This was a big announcement for the organization — and for Elizabeth Whittington and Carrie Strehlau, it required crafting a social media messaging strategy with a wide range of partners and stakeholders around the world.
“We've previously worked with World Health Organization, but because this announcement was being made during the United Nations General Assembly, there was an additional layer of rules and regulations,” says Carrie.
With so many moving pieces, the team weren't able to finalize specific messaging in advance. Instead, they used templates to plan ahead, which made it easier to adapt on the fly.
Carrie says that when building templates ahead of time, it helps to think about assets you have available (like photos), hashtags you want to use, the appropriate channels to post in, and message timing (even if you don't know the exact day and time, she says you can still make a rough outline).
“I cannot say enough about Carrie's templates,” Elizabeth adds. “They're so detailed — we also use them [to plan communications] for medical and scientific conferences a lot, and we share them with other people outside of our team so they can see the other information about the conference and schedule.”
The announcement involved three major events ranging from a Wall Street Journal exclusive to an event at the UN General Assembly.
“We had three main events we were working with,” says Elizabeth. “For each of those, we had photos, videos, live tweets, infographics, and media stories we were pushing out.”
Though they managed the social media from their home base in Memphis, Carrie and Elizabeth say having communications team members on the ground at the UN General Assembly in New York for the announcement was critical.
Carrie says one of their key goals was to be involved in the live conversation surrounding the announcement. With so many high-profile influencers and organizations in the conversation, it was critical St. Jude was present in the conversation.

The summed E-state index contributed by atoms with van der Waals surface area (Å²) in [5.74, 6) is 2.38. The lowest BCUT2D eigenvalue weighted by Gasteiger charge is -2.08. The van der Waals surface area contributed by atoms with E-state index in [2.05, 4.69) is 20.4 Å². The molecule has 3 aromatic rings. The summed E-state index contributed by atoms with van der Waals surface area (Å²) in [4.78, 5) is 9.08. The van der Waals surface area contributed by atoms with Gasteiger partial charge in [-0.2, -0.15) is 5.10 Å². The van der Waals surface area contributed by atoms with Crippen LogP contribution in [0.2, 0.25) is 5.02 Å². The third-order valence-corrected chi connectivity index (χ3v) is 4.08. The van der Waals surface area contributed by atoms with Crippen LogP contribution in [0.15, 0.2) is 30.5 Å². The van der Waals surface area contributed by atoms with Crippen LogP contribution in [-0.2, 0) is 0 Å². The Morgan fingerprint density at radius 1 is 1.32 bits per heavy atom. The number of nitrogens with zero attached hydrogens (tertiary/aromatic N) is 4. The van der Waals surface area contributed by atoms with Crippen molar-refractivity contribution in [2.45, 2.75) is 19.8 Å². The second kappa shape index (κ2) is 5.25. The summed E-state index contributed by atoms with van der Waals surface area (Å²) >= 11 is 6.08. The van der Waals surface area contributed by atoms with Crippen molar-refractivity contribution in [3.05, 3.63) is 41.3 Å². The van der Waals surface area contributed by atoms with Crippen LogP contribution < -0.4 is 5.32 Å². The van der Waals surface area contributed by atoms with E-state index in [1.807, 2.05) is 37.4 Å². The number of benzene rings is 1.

They relied on their team members to send photos and updates and used that content to supplement their live updates.
“Don't just rely on one or two people to send you things if you can't be there,” says Carrie. “Make sure you have a backup to your backup — especially if you're not physically there, and the excitement and pressure is on to do things in the moment.”
“To Carrie's credit,” adds Elizabeth, “after the event, some of our internal staff who were following everything on social mentioned, ‘Oh, New York must have been great' — they didn't realize we were doing it all from Memphis.”
Through their engagement during the live UN announcement, they were able to hit their goals and make key connections.
“We reached several new organizations and people in global health,” says Carrie. “Using the right hashtags, tagging the right people, and involving the right influencers really made a difference.”
Though the announcement was a success, Carrie and Elizabeth stressed that the story is just beginning.
Ongoing communications after the announcement include sharing all of the high-quality images and content from the event over the coming weeks and months.
“You want to blanket the announcement, you want people to know it's happening, but you don't want to just do it all at once and then forget about it,” says Carrie. “You want to have a consistent drumbeat of messaging.”
If you're tasked with a similar announcement, Carrie and Elizabeth suggest starting with strong guidelines.
With so many moving parts, so many stakeholders involved, and such high-stakes messaging — Carrie and Elizabeth stressed the importance of establishing strong guardrails to help guide you and your team determine what you can and can't do.
Elizabeth says the guardrails help you establish your foundation for messaging — but that with such a complex project, you still have to be open to the rules changing (and make sure the people you're working with understand how important it is to keep your team in the loop).
Carrie echoes that openness to change: “If you're in communications for any length of time, up is down and left is right. And the next day, it's completely changed. And you have to be OK with being flexible and patient with that.”